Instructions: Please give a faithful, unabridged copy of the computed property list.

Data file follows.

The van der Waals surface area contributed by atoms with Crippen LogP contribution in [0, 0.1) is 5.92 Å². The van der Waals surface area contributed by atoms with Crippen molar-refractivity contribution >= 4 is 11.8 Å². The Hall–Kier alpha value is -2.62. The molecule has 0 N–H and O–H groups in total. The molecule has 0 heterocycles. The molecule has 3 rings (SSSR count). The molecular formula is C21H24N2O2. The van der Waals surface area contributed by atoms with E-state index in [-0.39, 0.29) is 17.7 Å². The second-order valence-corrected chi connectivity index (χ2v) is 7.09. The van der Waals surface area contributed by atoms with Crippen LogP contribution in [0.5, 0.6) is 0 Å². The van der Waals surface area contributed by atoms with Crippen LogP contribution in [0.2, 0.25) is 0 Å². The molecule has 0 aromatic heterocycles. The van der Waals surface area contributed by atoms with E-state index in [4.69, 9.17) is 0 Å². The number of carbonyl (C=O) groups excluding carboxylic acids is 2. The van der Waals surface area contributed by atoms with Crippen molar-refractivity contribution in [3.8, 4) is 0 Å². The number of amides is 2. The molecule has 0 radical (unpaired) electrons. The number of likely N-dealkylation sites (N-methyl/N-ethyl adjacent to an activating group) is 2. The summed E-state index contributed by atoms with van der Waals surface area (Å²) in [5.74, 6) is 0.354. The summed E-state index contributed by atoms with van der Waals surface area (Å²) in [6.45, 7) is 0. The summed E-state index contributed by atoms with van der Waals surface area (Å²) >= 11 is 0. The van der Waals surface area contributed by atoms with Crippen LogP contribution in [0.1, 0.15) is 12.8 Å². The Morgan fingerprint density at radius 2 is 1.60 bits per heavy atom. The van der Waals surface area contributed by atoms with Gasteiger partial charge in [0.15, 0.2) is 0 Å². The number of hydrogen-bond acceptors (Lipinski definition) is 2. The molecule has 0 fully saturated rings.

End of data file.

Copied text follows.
The van der Waals surface area contributed by atoms with Crippen LogP contribution in [0, 0.1) is 5.92 Å². The van der Waals surface area contributed by atoms with Crippen molar-refractivity contribution >= 4 is 11.8 Å². The Hall–Kier alpha value is -2.62. The molecule has 0 N–H and O–H groups in total. The molecule has 0 heterocycles. The molecule has 3 rings (SSSR count). The molecular formula is C21H24N2O2. The van der Waals surface area contributed by atoms with E-state index in [-0.39, 0.29) is 17.7 Å². The second-order valence-corrected chi connectivity index (χ2v) is 7.09. The van der Waals surface area contributed by atoms with Crippen LogP contribution in [0.5, 0.6) is 0 Å². The van der Waals surface area contributed by atoms with Crippen LogP contribution in [0.2, 0.25) is 0 Å². The molecule has 0 aromatic heterocycles. The van der Waals surface area contributed by atoms with E-state index in [4.69, 9.17) is 0 Å². The number of carbonyl (C=O) groups excluding carboxylic acids is 2. The van der Waals surface area contributed by atoms with Crippen molar-refractivity contribution in [3.8, 4) is 0 Å². The number of amides is 2. The molecule has 0 radical (unpaired) electrons. The number of likely N-dealkylation sites (N-methyl/N-ethyl adjacent to an activating group) is 2. The summed E-state index contributed by atoms with van der Waals surface area (Å²) in [5.74, 6) is 0.354. The summed E-state index contributed by atoms with van der Waals surface area (Å²) in [6.45, 7) is 0. The summed E-state index contributed by atoms with van der Waals surface area (Å²) >= 11 is 0. The van der Waals surface area contributed by atoms with Crippen LogP contribution in [0.1, 0.15) is 12.8 Å². The Morgan fingerprint density at radius 2 is 1.60 bits per heavy atom. The van der Waals surface area contributed by atoms with Gasteiger partial charge in [0.15, 0.2) is 0 Å². The number of hydrogen-bond acceptors (Lipinski definition) is 2. The molecule has 0 fully saturated rings.